Review: Madame Tussaud

Reading Historical fiction is a wonderful way to make you appreciate the times in which you live! Especially when reading about the bloody French Revolution! Holy time of turmoil Batman! The betrayal! The Guillotine! The slaughter! Wow! Approximately 40 000 lives lost in a span of less than 5 years. No wonder The time was referred to as “The Reign of Terror”!

This was the story of Marie Grosholtz, who would eventually become the famous Madame Tussaud of wax museum fame. She was trained as a sculptress by her uncle/step father when she was only 17 years old. When I started this book last year (Goodreads cleverly allowed me to read the first 5 chapters for free to get me hooked) I had the impression that it would be the story of how she became famous as an artist. But when I picked it up again for the Random Reader Historical Fiction reading challenge I soon found out that it was more about Marie’s involvement during one of the most tumultuous times in history– The French Revolution.

I would say that this story was more about the Revolution itself with Marie as one of its main characters than it was about the art of creating the wax figures. It went deep into the detail of the political players who were in and out of the Salon de Cire– her first museum in Paris. Marie was an incredible business woman and had a knack for knowing the latest trends, always exhibiting the most fashionable figures of the day– from the King and Queen to the leaders of the Revolution. She easily blended into the worlds of both Royalist and Revolutionary and played both sides so well that she was beyond reproach until the very end. Her sculpting skills became so well known that when heads began to roll Marie was forced to spend more and more time in the Madeleine Cemetery making “Death Masks” of the rich and famous than arranging her own models in the Salon. Her refusal to produce a mask of Princesse Elizabeth, sister of the king, got her sent to the notorious Les Carmes prison where she barely escaped with her life.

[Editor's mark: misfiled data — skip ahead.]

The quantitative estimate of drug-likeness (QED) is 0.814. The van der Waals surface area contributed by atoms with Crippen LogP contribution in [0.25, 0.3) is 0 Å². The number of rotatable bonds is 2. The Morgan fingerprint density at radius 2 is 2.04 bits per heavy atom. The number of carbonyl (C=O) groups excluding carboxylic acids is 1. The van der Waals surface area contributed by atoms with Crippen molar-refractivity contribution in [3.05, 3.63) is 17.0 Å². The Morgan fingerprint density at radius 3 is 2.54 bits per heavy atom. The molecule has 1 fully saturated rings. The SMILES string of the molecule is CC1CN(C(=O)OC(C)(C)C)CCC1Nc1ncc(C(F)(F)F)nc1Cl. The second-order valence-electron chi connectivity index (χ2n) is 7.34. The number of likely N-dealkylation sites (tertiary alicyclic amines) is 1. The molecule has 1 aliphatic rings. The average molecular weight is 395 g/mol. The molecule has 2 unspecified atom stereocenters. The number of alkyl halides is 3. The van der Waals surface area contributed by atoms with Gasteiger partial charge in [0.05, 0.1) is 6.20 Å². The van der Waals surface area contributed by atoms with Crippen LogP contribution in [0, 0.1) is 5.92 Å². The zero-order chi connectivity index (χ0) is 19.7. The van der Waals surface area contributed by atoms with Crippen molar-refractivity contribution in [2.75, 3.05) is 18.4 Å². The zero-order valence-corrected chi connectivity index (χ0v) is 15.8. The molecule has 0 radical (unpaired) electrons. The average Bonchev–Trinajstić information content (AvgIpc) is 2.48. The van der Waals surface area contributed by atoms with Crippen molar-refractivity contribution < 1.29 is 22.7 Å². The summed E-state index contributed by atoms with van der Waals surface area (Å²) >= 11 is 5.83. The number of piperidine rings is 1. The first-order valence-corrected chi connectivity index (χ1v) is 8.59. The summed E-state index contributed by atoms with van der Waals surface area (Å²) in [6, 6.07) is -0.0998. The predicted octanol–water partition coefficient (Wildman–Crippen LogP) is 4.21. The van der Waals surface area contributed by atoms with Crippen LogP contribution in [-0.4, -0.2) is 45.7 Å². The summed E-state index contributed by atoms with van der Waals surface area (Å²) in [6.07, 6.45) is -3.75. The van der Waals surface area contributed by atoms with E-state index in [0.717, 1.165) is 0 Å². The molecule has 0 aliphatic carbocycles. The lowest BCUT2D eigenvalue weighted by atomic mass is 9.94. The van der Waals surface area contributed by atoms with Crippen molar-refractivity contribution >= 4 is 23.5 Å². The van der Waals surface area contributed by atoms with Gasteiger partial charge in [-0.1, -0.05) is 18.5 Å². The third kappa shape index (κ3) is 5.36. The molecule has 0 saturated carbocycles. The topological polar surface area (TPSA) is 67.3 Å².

So, this is anarchy. This life without order or laws, the way our ancestors lived it before without chieftains or kings. Paris has become a city of ghosts.

I did enjoy this book but had already read a couple of books about the French Revolution that contained much of the same information so I feel like I didn’t really learn anything new with this one. I will say that it was very well written, you could totally tell that the research was done and there were no fake characters (which I am not a fan of in Historical Fiction). I will definitely be looking into reading more from Michelle Moran. I have only read good reviews about her Egypt series and I can’t wait to give those a read– I hardly know anything at all about that time period.

3 stars (3.5 if you know nothing about the French Revolution– quite a lot of good history in here written in a way so that it is not boring!)

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2 thoughts on “Review: Madame Tussaud

  1. Yes– pretty grosse eh?! She was ordered to make the Death masks for all of the famous beheaded French (according to the book) and displayed them on spikes in the “Chamber of Horrors” section of the Salon. I wish I would have read this one before the (not so good) Hidden Diary of Marie Antoinette that I read last year– lots of the same politics– but this one was way better written (and no fake characters).

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